Three lower levels are dedicated to educating you about the background of slavery, the acts of slavery, those involved in slavery, and the harsh details. You’ll walk through the early days of slavery, Transatlantic Slave Trade, Civil War, Emancipation Proclamation, segregation, Civil Rights Movement, and so forth until you reach modern day. All throughout the years, you’ll learn not only about actions and decisions made, but you will learn about the vast number of individuals who helped pave the way for freedom. What you were taught in school only scratches the surface of historical events and people who aided in abolishing slavery. This DC museum educates you the way no textbook can. One of the things I was most amazed about here was the vast number of other individuals who did amazing and powerful things. It was not a small handful of people standing up to slavery, rather it was tons of individuals. Tons of no name people who all played an integral part. Yes, you’ll learn about all the wickedness and harshness of people; but you’ll also learn about so many remarkable, brave, and heroic souls.

What else that stood out to me was the complexity. It was not as simple as slavery exists during one time period and slavery is abolished at another time period. No – there were phases and phases of small components that were changed. The time period it took to do this was excruciatingly long. And even after it was technically abolished, you’ll learn about how certain states and places had some laws, where others had different ones. Fighting in the military was another huge issue and you’ll learn about those details too.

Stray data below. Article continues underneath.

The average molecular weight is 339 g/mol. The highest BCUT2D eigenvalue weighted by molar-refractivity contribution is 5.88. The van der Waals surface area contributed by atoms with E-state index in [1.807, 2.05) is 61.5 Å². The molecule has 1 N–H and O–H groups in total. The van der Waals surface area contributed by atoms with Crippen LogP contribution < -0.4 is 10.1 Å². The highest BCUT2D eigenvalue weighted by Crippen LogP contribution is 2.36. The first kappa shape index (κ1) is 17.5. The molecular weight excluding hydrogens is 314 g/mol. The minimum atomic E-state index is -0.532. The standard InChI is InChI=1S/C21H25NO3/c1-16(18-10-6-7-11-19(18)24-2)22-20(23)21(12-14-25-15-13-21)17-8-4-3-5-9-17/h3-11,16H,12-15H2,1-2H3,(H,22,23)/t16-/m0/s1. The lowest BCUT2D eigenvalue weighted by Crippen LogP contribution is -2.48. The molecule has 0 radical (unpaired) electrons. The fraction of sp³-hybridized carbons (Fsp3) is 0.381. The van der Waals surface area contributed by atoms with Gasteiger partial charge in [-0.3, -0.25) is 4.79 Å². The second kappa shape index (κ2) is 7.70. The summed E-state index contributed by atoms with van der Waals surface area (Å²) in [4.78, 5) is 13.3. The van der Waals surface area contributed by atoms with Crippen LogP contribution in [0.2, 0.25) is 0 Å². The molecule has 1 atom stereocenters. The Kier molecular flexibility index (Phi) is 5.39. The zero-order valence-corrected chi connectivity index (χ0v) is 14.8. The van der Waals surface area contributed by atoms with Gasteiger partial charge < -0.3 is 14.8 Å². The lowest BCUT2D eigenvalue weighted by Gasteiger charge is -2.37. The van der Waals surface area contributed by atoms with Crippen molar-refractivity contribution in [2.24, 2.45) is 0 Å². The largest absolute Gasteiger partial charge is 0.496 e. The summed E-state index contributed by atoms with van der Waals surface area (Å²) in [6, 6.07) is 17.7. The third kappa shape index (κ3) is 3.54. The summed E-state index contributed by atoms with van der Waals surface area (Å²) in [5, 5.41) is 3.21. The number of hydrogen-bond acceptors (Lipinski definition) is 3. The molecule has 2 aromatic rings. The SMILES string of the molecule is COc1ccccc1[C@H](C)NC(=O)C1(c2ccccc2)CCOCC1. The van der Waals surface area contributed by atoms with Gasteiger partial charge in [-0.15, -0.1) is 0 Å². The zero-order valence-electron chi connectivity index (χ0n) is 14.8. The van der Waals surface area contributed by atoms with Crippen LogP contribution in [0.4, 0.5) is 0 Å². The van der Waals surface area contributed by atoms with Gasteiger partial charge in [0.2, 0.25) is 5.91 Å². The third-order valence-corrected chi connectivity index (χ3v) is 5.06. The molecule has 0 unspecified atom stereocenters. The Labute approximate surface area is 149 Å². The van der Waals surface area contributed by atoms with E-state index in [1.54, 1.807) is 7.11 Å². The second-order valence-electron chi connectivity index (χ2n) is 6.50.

Shortly into my visit, I overheard a young boy ask his dad about why they were stopping. The dad told his son the story that was displayed and showed him on the map the portion of Louisiana was where his family was from. The severity of his words were not lost on me. In a different time period, this family would have had a very different life and had to experience the horror their relatives did just a few generations back. I saw many more young children in the museum than I would have expected. I observed quite a few similar situations where the parents were working to educate their children about their personal history, not in a graphic way but also not in a sugar-coated way. But in a perfect balance. Knowing how difficult that would have been, I commend all of the families who have taken their children to the museum. I will also say everything is done tastefully and areas that you shouldn’t take kids to are well marked, so that you can avoid them if necessary.